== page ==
"It's not anything that's unlawful, but it's picking winners and losers and they are restricting the flow of students," Jenkins told the Journal. "The real issue should be how the schools provide a good education for these kids no matter what their zip code is. People who defend [placing limits on the number of students who can transfer to other districts] are really talking about jobs for adults and they are not talking about educational quality provided to kids."
The Kent program, which originally allowed only 1 percent of its students to participate in the schools-of-choice program, has undergone recent changes that have slightly increased that figure.
Michael Weiler, associate superintendent of the Kent Intermediate School District, recently told the Grand Rapids Press, "This is a competitive marketplace now, and we are going to be aggressive in emphasizing the quality of the public schools in Kent County. We want public schools to be the schools-of-choice, and all 20 of our districts offer quality programs that should be attractive."
Not all districts have sought to limit choice. Some have welcomed the broader choice law as an incentive to better their programs and prove they are ready for competition.
"We welcome competition. The reforms we've enacted would not have happened, at least not as fast, without competition," says Jeremy Hughes, superintendent of the Dearborn City School District.
During the 1990s, as choice increased through the growth of charter schools and public school choice, Dearborn began preparing to retain and attract students. New, specialized programs were developed, with parents' wants and needs becoming the primary focus. Concurrent with Dearborn's aggressive efforts to recruit students, enrollment at Dearborn public schools has increased from 13,857 in 1994-95 to 17,075 in 2000-01 even as competition from neighboring school districts and charter schools has increased.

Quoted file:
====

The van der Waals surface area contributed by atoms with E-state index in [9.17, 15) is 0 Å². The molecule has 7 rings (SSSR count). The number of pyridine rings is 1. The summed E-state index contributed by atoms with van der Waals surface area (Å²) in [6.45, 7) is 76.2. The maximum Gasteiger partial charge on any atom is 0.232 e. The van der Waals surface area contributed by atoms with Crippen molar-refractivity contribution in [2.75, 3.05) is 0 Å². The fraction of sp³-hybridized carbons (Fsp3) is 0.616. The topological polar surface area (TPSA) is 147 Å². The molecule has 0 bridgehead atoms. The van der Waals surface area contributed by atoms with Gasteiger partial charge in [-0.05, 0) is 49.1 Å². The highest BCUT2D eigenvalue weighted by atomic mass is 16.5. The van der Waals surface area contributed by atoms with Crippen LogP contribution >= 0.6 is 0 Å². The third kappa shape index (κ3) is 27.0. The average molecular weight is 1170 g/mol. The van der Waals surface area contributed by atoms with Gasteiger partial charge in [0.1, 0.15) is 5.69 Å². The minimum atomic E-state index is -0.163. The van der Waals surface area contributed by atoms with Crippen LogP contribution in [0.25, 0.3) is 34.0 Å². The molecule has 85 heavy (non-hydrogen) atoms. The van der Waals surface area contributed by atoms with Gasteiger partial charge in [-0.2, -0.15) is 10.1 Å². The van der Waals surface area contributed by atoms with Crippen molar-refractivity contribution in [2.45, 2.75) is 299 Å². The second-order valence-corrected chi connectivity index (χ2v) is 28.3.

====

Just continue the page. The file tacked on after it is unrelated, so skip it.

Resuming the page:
Despite its limitations, the state choice law-in tandem with Michigan's charter school program-has had a tremendous impact on some districts. Last March, The Detroit News reported that Detroit schools had lost 19,000 students to charter schools and schools-of-choice this year and that no students from outside the district had chosen Detroit schools.
Even with limited choice, parents are beginning to see the potential these programs have to improve schools. Parents say the district must show improvement and offer better educational services to lure students back to the district.
"People are going to have to see the improvements in the curriculum," Rose Starks, a parent of three children in the Detroit school system, told The Detroit News. "If you can satisfy the parents and the children here now, you can then attract new ones. If you don't meet the needs of a basic and challenging curriculum, clean and safe buildings, you will not retain the students you have."
For more on how districts are responding to competition, see the 2000 Mackinac Center for Public Policy report, "The Impact of Limited School Choice on Public School Districts," available online at www.mackinac.org/2962.